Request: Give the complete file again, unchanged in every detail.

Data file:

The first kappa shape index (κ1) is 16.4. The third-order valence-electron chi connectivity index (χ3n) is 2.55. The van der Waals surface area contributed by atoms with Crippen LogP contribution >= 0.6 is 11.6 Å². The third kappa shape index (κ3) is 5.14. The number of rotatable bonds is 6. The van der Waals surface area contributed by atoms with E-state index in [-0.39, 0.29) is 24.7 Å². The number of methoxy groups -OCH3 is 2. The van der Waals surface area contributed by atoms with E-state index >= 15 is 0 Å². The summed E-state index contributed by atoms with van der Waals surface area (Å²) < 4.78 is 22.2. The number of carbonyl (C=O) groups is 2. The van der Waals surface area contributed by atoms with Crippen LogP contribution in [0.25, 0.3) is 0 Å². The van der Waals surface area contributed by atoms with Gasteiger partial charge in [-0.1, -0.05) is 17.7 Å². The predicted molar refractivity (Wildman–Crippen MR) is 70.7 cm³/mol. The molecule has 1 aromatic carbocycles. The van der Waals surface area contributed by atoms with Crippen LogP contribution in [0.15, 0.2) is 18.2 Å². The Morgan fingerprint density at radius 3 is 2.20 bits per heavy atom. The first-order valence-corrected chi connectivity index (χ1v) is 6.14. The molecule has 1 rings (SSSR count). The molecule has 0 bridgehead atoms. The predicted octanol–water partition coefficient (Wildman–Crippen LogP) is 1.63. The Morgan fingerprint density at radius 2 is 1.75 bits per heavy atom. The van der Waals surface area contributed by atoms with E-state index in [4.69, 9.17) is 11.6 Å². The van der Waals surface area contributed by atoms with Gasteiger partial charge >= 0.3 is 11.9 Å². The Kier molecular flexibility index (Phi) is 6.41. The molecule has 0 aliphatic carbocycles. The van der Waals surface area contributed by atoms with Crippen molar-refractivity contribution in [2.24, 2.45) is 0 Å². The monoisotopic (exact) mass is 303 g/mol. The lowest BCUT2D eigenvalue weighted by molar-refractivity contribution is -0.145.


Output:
The first kappa shape index (κ1) is 16.4. The third-order valence-electron chi connectivity index (χ3n) is 2.55. The van der Waals surface area contributed by atoms with Crippen LogP contribution >= 0.6 is 11.6 Å². The third kappa shape index (κ3) is 5.14. The number of rotatable bonds is 6. The van der Waals surface area contributed by atoms with E-state index in [-0.39, 0.29) is 24.7 Å². The number of methoxy groups -OCH3 is 2. The van der Waals surface area contributed by atoms with E-state index >= 15 is 0 Å². The summed E-state index contributed by atoms with van der Waals surface area (Å²) < 4.78 is 22.2. The number of carbonyl (C=O) groups is 2. The van der Waals surface area contributed by atoms with Crippen LogP contribution in [0.25, 0.3) is 0 Å². The van der Waals surface area contributed by atoms with Gasteiger partial charge in [-0.1, -0.05) is 17.7 Å². The predicted molar refractivity (Wildman–Crippen MR) is 70.7 cm³/mol. The molecule has 1 aromatic carbocycles. The van der Waals surface area contributed by atoms with Crippen LogP contribution in [0.15, 0.2) is 18.2 Å². The Morgan fingerprint density at radius 3 is 2.20 bits per heavy atom. The first-order valence-corrected chi connectivity index (χ1v) is 6.14. The molecule has 1 rings (SSSR count). The molecule has 0 bridgehead atoms. The predicted octanol–water partition coefficient (Wildman–Crippen LogP) is 1.63. The Morgan fingerprint density at radius 2 is 1.75 bits per heavy atom. The van der Waals surface area contributed by atoms with E-state index in [4.69, 9.17) is 11.6 Å². The van der Waals surface area contributed by atoms with Gasteiger partial charge >= 0.3 is 11.9 Å². The Kier molecular flexibility index (Phi) is 6.41. The molecule has 0 aliphatic carbocycles. The van der Waals surface area contributed by atoms with Crippen molar-refractivity contribution in [2.24, 2.45) is 0 Å². The monoisotopic (exact) mass is 303 g/mol. The lowest BCUT2D eigenvalue weighted by molar-refractivity contribution is -0.145.